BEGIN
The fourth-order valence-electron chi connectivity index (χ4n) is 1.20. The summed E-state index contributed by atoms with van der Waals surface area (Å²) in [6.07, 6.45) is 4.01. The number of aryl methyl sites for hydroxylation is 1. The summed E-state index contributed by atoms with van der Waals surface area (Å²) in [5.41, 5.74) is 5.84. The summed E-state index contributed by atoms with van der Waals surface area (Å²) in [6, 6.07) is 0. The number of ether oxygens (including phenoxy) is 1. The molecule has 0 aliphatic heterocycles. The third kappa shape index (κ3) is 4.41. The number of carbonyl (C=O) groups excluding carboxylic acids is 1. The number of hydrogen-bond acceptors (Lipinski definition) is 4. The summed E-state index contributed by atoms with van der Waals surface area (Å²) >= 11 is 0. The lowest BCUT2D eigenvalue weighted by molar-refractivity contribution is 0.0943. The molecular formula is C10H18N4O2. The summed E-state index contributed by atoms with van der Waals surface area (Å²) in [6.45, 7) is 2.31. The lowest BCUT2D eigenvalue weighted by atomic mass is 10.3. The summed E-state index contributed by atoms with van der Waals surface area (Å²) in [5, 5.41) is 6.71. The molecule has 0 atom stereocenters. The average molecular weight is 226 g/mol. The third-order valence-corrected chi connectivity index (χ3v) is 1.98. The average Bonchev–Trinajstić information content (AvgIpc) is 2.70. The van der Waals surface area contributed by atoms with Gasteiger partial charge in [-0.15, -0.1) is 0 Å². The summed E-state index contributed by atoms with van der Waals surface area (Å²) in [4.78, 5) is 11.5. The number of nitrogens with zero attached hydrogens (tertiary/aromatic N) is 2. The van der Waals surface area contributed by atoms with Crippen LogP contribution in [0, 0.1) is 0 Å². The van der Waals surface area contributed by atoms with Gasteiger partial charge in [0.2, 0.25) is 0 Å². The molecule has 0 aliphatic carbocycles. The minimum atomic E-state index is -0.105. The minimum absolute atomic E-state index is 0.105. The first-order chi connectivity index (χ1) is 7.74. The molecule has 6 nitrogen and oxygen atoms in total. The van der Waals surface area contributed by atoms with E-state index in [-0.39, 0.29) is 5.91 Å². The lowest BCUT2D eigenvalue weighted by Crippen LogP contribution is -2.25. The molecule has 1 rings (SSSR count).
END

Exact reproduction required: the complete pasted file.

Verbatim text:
The fourth-order valence-electron chi connectivity index (χ4n) is 1.20. The summed E-state index contributed by atoms with van der Waals surface area (Å²) in [6.07, 6.45) is 4.01. The number of aryl methyl sites for hydroxylation is 1. The summed E-state index contributed by atoms with van der Waals surface area (Å²) in [5.41, 5.74) is 5.84. The summed E-state index contributed by atoms with van der Waals surface area (Å²) in [6, 6.07) is 0. The number of ether oxygens (including phenoxy) is 1. The molecule has 0 aliphatic heterocycles. The third kappa shape index (κ3) is 4.41. The number of carbonyl (C=O) groups excluding carboxylic acids is 1. The number of hydrogen-bond acceptors (Lipinski definition) is 4. The summed E-state index contributed by atoms with van der Waals surface area (Å²) >= 11 is 0. The lowest BCUT2D eigenvalue weighted by molar-refractivity contribution is 0.0943. The molecular formula is C10H18N4O2. The summed E-state index contributed by atoms with van der Waals surface area (Å²) in [6.45, 7) is 2.31. The lowest BCUT2D eigenvalue weighted by atomic mass is 10.3. The summed E-state index contributed by atoms with van der Waals surface area (Å²) in [5, 5.41) is 6.71. The molecule has 0 atom stereocenters. The average molecular weight is 226 g/mol. The third-order valence-corrected chi connectivity index (χ3v) is 1.98. The average Bonchev–Trinajstić information content (AvgIpc) is 2.70. The van der Waals surface area contributed by atoms with Gasteiger partial charge in [-0.15, -0.1) is 0 Å². The summed E-state index contributed by atoms with van der Waals surface area (Å²) in [4.78, 5) is 11.5. The number of nitrogens with zero attached hydrogens (tertiary/aromatic N) is 2. The van der Waals surface area contributed by atoms with Crippen LogP contribution in [0, 0.1) is 0 Å². The van der Waals surface area contributed by atoms with Gasteiger partial charge in [0.2, 0.25) is 0 Å². The molecule has 0 aliphatic carbocycles. The minimum atomic E-state index is -0.105. The minimum absolute atomic E-state index is 0.105. The first-order chi connectivity index (χ1) is 7.74. The molecule has 6 nitrogen and oxygen atoms in total. The van der Waals surface area contributed by atoms with E-state index in [-0.39, 0.29) is 5.91 Å². The lowest BCUT2D eigenvalue weighted by Crippen LogP contribution is -2.25. The molecule has 1 rings (SSSR count).